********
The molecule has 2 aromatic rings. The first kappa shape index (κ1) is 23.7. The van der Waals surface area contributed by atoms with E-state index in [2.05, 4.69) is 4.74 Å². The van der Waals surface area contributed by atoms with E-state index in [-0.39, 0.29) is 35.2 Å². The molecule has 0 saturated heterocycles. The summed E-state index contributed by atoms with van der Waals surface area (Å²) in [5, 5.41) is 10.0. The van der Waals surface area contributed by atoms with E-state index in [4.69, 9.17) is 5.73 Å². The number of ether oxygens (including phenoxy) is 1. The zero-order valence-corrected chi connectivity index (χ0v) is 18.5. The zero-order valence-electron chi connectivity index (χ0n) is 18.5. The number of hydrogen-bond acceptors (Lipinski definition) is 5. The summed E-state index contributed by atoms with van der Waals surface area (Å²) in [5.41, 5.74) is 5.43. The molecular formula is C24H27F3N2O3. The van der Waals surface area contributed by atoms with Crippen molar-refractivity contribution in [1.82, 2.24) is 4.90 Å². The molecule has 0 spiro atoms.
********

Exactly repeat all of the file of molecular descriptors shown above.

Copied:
The molecule has 2 aromatic rings. The first kappa shape index (κ1) is 23.7. The van der Waals surface area contributed by atoms with E-state index in [2.05, 4.69) is 4.74 Å². The van der Waals surface area contributed by atoms with E-state index in [-0.39, 0.29) is 35.2 Å². The molecule has 0 saturated heterocycles. The summed E-state index contributed by atoms with van der Waals surface area (Å²) in [5, 5.41) is 10.0. The van der Waals surface area contributed by atoms with E-state index in [4.69, 9.17) is 5.73 Å². The number of ether oxygens (including phenoxy) is 1. The zero-order valence-corrected chi connectivity index (χ0v) is 18.5. The zero-order valence-electron chi connectivity index (χ0n) is 18.5. The number of hydrogen-bond acceptors (Lipinski definition) is 5. The summed E-state index contributed by atoms with van der Waals surface area (Å²) in [5.41, 5.74) is 5.43. The molecular formula is C24H27F3N2O3. The van der Waals surface area contributed by atoms with Crippen molar-refractivity contribution in [1.82, 2.24) is 4.90 Å². The molecule has 0 spiro atoms.